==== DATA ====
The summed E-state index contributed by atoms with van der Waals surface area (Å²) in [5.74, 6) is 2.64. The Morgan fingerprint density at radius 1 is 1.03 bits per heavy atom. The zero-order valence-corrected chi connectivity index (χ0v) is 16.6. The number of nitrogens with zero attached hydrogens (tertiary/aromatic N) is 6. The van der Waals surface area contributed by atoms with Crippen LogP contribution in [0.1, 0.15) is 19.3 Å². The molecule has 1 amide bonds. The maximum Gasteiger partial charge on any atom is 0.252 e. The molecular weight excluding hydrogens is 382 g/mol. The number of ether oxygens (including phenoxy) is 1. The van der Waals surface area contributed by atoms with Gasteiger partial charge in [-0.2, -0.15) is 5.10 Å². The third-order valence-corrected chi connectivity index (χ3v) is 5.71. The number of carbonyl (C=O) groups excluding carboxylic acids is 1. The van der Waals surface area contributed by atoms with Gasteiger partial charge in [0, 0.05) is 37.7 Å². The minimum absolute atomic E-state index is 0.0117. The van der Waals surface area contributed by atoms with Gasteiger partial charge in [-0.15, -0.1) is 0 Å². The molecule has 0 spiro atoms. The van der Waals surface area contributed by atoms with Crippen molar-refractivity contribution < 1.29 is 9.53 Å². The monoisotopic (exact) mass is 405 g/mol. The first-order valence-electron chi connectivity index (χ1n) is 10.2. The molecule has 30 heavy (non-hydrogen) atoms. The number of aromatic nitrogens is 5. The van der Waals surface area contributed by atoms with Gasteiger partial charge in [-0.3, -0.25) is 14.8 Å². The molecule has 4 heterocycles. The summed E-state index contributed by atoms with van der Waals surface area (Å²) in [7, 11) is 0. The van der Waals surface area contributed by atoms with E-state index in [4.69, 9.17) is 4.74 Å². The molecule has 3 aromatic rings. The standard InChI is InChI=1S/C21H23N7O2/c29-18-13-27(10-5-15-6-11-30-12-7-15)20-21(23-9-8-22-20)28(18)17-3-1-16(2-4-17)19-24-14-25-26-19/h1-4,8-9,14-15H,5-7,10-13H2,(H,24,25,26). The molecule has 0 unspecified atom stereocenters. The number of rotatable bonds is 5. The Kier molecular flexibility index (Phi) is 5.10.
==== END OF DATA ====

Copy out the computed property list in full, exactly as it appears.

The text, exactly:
The summed E-state index contributed by atoms with van der Waals surface area (Å²) in [5.74, 6) is 2.64. The Morgan fingerprint density at radius 1 is 1.03 bits per heavy atom. The zero-order valence-corrected chi connectivity index (χ0v) is 16.6. The number of nitrogens with zero attached hydrogens (tertiary/aromatic N) is 6. The van der Waals surface area contributed by atoms with Crippen LogP contribution in [0.1, 0.15) is 19.3 Å². The molecule has 1 amide bonds. The maximum Gasteiger partial charge on any atom is 0.252 e. The molecular weight excluding hydrogens is 382 g/mol. The number of ether oxygens (including phenoxy) is 1. The van der Waals surface area contributed by atoms with Gasteiger partial charge in [-0.2, -0.15) is 5.10 Å². The third-order valence-corrected chi connectivity index (χ3v) is 5.71. The number of carbonyl (C=O) groups excluding carboxylic acids is 1. The van der Waals surface area contributed by atoms with Gasteiger partial charge in [0, 0.05) is 37.7 Å². The minimum absolute atomic E-state index is 0.0117. The van der Waals surface area contributed by atoms with Gasteiger partial charge in [-0.15, -0.1) is 0 Å². The molecule has 0 spiro atoms. The van der Waals surface area contributed by atoms with Crippen molar-refractivity contribution < 1.29 is 9.53 Å². The monoisotopic (exact) mass is 405 g/mol. The first-order valence-electron chi connectivity index (χ1n) is 10.2. The molecule has 30 heavy (non-hydrogen) atoms. The number of aromatic nitrogens is 5. The van der Waals surface area contributed by atoms with Gasteiger partial charge in [-0.3, -0.25) is 14.8 Å². The molecule has 4 heterocycles. The summed E-state index contributed by atoms with van der Waals surface area (Å²) in [7, 11) is 0. The van der Waals surface area contributed by atoms with E-state index in [4.69, 9.17) is 4.74 Å². The molecule has 3 aromatic rings. The standard InChI is InChI=1S/C21H23N7O2/c29-18-13-27(10-5-15-6-11-30-12-7-15)20-21(23-9-8-22-20)28(18)17-3-1-16(2-4-17)19-24-14-25-26-19/h1-4,8-9,14-15H,5-7,10-13H2,(H,24,25,26). The molecule has 0 unspecified atom stereocenters. The number of rotatable bonds is 5. The Kier molecular flexibility index (Phi) is 5.10.